A seven-point framework was used to analyze retention strategies in four countries: Uganda, the United Kingdom, Canada, and Thailand. This framework draws upon available country data and includes GDP and investment in health, mix of private/public investment, international migration, health policy frameworks, countrywide strategies, provincial/regional strategies, and professional associations/regulatory bodies. Comparison of the countries demonstrated that progress has been made in nurse retention. [from executive summary]

Building the Future: an Integrated Strategy for Nursing Human Resources in Canada: Phase II Final Report

This report marks the culmination of the Nursing Sector Study. The five year study consisted of two phases, and examined the nursing workforce for all three regulated nursing professions in Canada. Phase I, which concluded in December 2004, examined the state of nursing human resources in Canada. The objective of Phase II was to develop a pan-Canadian nursing human resource (HR) strategy in consultation with government and non-government stakeholders that built on the findings and recommendations presented at the completion of Phase I. [from executive summary]

Worlds Apart? the UK and International Nurses

This commentary examines the significance of international links as a major contributor to growth of the nursing workforce in the UK, and also highlights more recent indicators of a rapid decline in international nurses registering in the UK. [from introduction]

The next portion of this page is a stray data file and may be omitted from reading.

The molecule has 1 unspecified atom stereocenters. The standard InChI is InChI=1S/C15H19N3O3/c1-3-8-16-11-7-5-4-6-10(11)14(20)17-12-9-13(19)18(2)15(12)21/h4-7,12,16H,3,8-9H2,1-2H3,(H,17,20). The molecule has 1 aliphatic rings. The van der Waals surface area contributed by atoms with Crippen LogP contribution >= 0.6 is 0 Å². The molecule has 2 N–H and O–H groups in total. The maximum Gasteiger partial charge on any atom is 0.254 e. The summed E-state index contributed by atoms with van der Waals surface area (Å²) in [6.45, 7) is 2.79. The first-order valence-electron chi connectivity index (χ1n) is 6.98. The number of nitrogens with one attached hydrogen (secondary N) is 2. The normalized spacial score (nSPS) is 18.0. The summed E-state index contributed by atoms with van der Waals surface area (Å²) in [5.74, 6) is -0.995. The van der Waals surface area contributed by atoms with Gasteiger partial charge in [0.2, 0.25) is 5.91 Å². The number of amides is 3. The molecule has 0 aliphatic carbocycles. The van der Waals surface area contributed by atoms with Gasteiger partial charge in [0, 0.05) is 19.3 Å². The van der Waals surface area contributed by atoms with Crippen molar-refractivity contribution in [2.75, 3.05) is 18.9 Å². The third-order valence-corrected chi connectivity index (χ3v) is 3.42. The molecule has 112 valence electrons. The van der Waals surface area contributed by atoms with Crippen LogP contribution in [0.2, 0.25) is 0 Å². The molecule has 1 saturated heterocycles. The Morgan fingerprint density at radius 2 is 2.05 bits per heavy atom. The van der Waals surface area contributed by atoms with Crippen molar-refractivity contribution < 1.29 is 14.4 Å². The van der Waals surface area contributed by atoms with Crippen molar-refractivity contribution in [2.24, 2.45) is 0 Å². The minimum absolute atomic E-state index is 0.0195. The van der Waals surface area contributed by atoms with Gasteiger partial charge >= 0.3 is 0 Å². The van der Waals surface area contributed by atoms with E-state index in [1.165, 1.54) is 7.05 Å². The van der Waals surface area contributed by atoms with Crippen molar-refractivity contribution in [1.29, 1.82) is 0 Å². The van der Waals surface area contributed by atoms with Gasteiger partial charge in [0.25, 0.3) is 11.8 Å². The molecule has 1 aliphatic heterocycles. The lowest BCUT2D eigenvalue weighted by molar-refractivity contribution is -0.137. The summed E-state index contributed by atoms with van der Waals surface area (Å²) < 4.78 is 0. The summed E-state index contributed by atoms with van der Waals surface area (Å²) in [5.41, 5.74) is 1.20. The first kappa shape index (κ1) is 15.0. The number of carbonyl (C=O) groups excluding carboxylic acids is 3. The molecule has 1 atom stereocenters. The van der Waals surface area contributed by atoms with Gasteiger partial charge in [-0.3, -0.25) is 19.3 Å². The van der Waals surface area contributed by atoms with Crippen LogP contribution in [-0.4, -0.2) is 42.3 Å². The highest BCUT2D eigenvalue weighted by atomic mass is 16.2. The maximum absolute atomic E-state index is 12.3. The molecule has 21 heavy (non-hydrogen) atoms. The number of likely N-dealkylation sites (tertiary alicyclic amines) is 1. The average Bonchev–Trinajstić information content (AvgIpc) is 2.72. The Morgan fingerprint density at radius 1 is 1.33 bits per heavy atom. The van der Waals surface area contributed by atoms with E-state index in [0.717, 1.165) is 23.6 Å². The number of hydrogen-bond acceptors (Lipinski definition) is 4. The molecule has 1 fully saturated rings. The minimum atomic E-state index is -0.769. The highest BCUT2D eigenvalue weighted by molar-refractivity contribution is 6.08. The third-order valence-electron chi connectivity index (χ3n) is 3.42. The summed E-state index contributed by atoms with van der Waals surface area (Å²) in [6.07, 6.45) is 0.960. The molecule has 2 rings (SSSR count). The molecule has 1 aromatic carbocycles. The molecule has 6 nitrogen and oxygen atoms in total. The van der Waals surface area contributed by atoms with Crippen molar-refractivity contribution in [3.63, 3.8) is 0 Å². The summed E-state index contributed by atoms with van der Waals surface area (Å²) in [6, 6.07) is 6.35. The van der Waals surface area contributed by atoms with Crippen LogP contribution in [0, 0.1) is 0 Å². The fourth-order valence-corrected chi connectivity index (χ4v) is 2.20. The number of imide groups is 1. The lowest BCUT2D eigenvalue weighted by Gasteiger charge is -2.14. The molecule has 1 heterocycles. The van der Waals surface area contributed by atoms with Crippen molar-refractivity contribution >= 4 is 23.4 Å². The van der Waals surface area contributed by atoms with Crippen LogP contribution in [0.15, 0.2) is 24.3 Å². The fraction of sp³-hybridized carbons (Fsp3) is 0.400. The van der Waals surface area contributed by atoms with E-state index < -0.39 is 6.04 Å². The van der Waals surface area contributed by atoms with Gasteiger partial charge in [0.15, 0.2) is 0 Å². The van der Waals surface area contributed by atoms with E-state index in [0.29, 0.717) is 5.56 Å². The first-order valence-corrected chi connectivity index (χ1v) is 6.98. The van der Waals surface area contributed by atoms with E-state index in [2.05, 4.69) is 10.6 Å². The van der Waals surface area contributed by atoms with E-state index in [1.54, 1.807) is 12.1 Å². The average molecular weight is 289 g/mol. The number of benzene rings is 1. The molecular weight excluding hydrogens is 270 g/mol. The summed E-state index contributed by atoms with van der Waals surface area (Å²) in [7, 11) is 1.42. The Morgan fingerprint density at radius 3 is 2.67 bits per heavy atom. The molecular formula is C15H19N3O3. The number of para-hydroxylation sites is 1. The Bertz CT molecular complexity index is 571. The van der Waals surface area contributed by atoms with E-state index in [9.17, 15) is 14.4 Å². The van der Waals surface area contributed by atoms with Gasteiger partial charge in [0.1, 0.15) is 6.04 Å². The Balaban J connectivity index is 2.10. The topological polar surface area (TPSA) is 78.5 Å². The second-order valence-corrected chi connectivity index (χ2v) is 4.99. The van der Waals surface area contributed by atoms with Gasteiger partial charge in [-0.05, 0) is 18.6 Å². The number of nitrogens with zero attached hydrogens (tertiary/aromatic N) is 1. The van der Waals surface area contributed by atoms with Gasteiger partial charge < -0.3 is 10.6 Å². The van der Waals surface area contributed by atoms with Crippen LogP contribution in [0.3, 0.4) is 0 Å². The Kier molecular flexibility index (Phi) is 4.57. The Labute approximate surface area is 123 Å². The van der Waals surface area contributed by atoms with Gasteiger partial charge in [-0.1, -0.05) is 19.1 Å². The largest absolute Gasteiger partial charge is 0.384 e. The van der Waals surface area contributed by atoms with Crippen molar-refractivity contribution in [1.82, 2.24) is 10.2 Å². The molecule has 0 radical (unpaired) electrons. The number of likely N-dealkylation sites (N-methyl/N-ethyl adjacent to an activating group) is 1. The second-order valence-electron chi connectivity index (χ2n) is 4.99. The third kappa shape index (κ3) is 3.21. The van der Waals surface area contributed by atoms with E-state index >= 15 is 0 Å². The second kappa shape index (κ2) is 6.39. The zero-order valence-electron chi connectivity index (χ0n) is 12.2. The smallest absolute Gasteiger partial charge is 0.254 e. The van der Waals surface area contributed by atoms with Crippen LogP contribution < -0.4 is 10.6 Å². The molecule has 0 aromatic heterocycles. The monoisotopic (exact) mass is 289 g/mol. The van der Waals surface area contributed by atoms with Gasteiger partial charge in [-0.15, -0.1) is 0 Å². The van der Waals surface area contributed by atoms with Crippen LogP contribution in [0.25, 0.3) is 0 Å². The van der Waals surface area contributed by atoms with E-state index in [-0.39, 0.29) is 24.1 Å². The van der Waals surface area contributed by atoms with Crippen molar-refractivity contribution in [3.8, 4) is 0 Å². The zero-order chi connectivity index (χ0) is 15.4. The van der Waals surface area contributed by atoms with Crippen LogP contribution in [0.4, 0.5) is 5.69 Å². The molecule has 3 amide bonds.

Financial Losses from the Migration of Nurses from Malawi

The migration of health professionals trained in Africa to developed nations has compromised health systems in the African region. The financial losses from the investment in training due to the migration from the developing nations are hardly known. Developing countries are losing significant amounts of money through lost investment of health care professionals who emigrate. There is need to quantify the amount of remittances that developing nations get in return from those who migrate. [from abstract]

Identifying Nurses' Rewards: a Qualitative Categorization Study in Belgium